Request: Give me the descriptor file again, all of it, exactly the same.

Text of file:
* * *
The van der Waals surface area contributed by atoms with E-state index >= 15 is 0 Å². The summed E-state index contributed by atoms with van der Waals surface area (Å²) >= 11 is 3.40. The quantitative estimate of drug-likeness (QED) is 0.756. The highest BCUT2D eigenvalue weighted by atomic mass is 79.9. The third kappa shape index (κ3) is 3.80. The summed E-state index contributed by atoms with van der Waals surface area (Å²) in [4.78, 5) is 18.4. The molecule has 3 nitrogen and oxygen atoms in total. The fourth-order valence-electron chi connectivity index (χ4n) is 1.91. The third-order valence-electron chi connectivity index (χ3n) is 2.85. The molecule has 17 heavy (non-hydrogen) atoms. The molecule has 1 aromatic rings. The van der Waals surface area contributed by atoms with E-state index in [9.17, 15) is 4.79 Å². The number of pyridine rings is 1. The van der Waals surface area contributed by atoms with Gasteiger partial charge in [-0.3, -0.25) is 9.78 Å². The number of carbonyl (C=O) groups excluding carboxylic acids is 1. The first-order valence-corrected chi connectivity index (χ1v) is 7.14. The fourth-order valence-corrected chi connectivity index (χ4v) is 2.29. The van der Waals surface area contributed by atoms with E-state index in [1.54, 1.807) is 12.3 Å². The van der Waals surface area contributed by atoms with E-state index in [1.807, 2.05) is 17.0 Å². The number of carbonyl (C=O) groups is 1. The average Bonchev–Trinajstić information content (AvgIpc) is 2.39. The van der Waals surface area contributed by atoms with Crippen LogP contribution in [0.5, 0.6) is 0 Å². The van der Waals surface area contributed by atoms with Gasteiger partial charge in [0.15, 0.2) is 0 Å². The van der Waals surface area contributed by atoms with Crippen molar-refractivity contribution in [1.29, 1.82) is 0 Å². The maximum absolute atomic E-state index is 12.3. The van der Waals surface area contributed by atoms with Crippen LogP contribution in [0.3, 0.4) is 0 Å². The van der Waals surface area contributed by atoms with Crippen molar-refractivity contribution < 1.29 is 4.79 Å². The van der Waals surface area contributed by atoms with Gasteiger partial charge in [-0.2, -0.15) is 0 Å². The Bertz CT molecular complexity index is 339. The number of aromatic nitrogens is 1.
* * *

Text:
The van der Waals surface area contributed by atoms with E-state index >= 15 is 0 Å². The summed E-state index contributed by atoms with van der Waals surface area (Å²) >= 11 is 3.40. The quantitative estimate of drug-likeness (QED) is 0.756. The highest BCUT2D eigenvalue weighted by atomic mass is 79.9. The third kappa shape index (κ3) is 3.80. The summed E-state index contributed by atoms with van der Waals surface area (Å²) in [4.78, 5) is 18.4. The molecule has 3 nitrogen and oxygen atoms in total. The fourth-order valence-electron chi connectivity index (χ4n) is 1.91. The third-order valence-electron chi connectivity index (χ3n) is 2.85. The molecule has 17 heavy (non-hydrogen) atoms. The molecule has 1 aromatic rings. The van der Waals surface area contributed by atoms with E-state index in [9.17, 15) is 4.79 Å². The number of pyridine rings is 1. The van der Waals surface area contributed by atoms with Gasteiger partial charge in [-0.3, -0.25) is 9.78 Å². The number of carbonyl (C=O) groups excluding carboxylic acids is 1. The first-order valence-corrected chi connectivity index (χ1v) is 7.14. The fourth-order valence-corrected chi connectivity index (χ4v) is 2.29. The van der Waals surface area contributed by atoms with E-state index in [1.54, 1.807) is 12.3 Å². The van der Waals surface area contributed by atoms with E-state index in [1.807, 2.05) is 17.0 Å². The number of carbonyl (C=O) groups is 1. The average Bonchev–Trinajstić information content (AvgIpc) is 2.39. The van der Waals surface area contributed by atoms with Crippen LogP contribution in [0.5, 0.6) is 0 Å². The van der Waals surface area contributed by atoms with Gasteiger partial charge in [0.15, 0.2) is 0 Å². The van der Waals surface area contributed by atoms with Crippen molar-refractivity contribution in [1.29, 1.82) is 0 Å². The maximum absolute atomic E-state index is 12.3. The van der Waals surface area contributed by atoms with Crippen LogP contribution in [0.3, 0.4) is 0 Å². The van der Waals surface area contributed by atoms with Crippen molar-refractivity contribution < 1.29 is 4.79 Å². The van der Waals surface area contributed by atoms with Gasteiger partial charge in [-0.2, -0.15) is 0 Å². The Bertz CT molecular complexity index is 339. The number of aromatic nitrogens is 1.